As a Northrop Grumman employee, I am often asked, “Doc, you work for a great company that does amazing work for veterans around the globe. It’s a huge company, but it seems so hard to get in… how’d you do it?” The truth is, I am a people-person… talkative by nature and practice and it has opened a number of doors for my career. Why listen to me? Well, I have spent the vast majority of my career assisting many people with getting hired, filling talent vacancies, and instructing both on how to do so more effectively. I have done so, primarily based around theories of human-social interactions. Right now, I want to talk to my brothers and sisters in and out of the military uniform about networking.
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Often times, a veteran has never had to go out into the world and hunt for a “real job” prior to service. Because of this, after exiting, most figure we can rely on a system of structure, expectations, and clearly defined paths to success and advancement, similar to what we found in the military. That would be a mistake. The truth is that the civilian world of business is its own unique beast entirely. It is not simply a version of a meritocracy, but one based on who you know as much as what you know. Folks with the “right” education, skills, and experience can still be overlooked for advancement opportunities in favor for those perceived to have more ambition and gumption, willing to put themselves out there and connect with those dissimilar to themselves.
“If I am new to life outside of the military, how do I get to know the right people?” Get outside of your comfort zone and talk! Let’s explore this for a moment.
Take a room full of 30 relative strangers. In this room, you have 10 different people wearing Chicago Cubs gear, two in Chicago Bulls gear, five wearing Alabama football gear, five in Auburn football gear, and the other eight are in regular street clothes. Social studies of probability indicate that the fans of Chicago teams will strike up conversations with each other and that the football fans will do likewise at the same probable rate. Though this is a pairing of basketball and baseball, as well as mortal college football rivals, there is likely to be no difference in the probability of their volunteered conversational interaction. The belief is that those in the “fan club” are likely to be more willing to initiate a conversation with each other, regardless of team or even sport, based on the unifying connection of being an apparent sports fan. Conversely, it is likely that those not wearing fan apparel have no greater propensity to interact with each other than they do to interact with the “fan club.” On the surface, “Fan Club” has 22 people to talk to; those not wearing fan apparel has eight. But in actuality, any one of those without fan apparel has a higher probability of connecting with all of the remaining 29 people in the room than any of those 22 in the “Fan Club” as they are more likely to interact with everyone, rather than just the affiliated.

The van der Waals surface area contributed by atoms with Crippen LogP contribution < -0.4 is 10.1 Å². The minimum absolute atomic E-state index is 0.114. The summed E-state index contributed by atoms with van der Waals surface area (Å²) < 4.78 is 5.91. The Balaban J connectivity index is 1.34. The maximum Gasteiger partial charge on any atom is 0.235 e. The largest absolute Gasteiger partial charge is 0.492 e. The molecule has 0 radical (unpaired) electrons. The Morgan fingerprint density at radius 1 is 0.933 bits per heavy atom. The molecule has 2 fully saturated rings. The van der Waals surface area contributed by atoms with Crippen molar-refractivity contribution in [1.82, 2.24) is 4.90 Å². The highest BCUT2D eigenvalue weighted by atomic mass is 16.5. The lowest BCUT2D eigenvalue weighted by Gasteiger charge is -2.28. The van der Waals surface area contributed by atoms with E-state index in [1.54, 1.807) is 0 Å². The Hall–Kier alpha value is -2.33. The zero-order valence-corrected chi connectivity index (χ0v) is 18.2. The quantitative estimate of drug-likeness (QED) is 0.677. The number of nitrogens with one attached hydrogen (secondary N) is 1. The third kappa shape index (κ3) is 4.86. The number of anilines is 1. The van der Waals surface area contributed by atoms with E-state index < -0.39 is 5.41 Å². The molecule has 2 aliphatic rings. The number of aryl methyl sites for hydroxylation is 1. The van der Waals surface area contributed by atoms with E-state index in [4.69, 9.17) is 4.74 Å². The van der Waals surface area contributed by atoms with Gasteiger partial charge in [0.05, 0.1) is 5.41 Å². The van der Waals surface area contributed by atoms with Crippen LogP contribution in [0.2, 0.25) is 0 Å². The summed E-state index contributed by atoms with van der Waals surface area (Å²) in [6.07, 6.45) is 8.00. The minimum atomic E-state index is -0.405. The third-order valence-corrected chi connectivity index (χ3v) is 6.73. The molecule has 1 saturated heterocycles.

Long story short, people often choose to interact with those they believe have something in common with themselves. The moment that association is assumed, connections are formed and dialogue is probable.
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Because we often “group-up” in social settings, we tend to do so in professional ones as well. Those that can break those barriers often times find themselves with an audience. Have you ever seen someone float through a room and make conversation with almost everyone? Is it that they know each and every person? Do they have something that all of those people want or need? Are they somehow connected by family or business to them all? It’s likely that they are just “working the room” and introducing themselves to anyone they can, in hopes of making something stick. More often than not, that strategy will work. You want to know more about them because they seem to have some kind of connection to everyone. They just had to be willing to talk to people they didn’t know, and as such, they have your attention.
I met a someone on a plane ride to Seattle as I was headed to a conference. I noticed she had a school shirt on from a college back east and I asked if she was headed west to visit family. Come to find out, she was headed to the same conference that I was and was an award winning engineering student who had not yet secured a job after graduation. I talked with her and she asked plenty of questions. At the end of the flight, I gave her my card, told her to email me a copy of her resume, and come see us at the career fair later that week. She did both, and I was promoting her resume to every manager I could find. Her resume and achievements alone were stellar, but her personality, willingness and eagerness to talk about her passion is what sold me. Long story short, she got a job offer from us at the end of the conference.
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Moral of the story: find a connection to build a relationship. If there is not an immediate fellowship (like service, hometown, or hobbies), then do not ignore the fact that you met this stranger because you were at the same place at the same time. That is often a connection strong enough to start a conversation.
If you aren’t ready to go to an in-person event, you can always connect with others digitally. Northrop Grumman has a talent network on LinkedIn where you can ask questions and get answers, along with talent communities on Twitter and Facebook where you can learn about the culture of our company.
When you’re ready to go in-person, you can find me along with many of our other recruiters at one of our events or if you’re ready to start your next mission, take a look at our careers.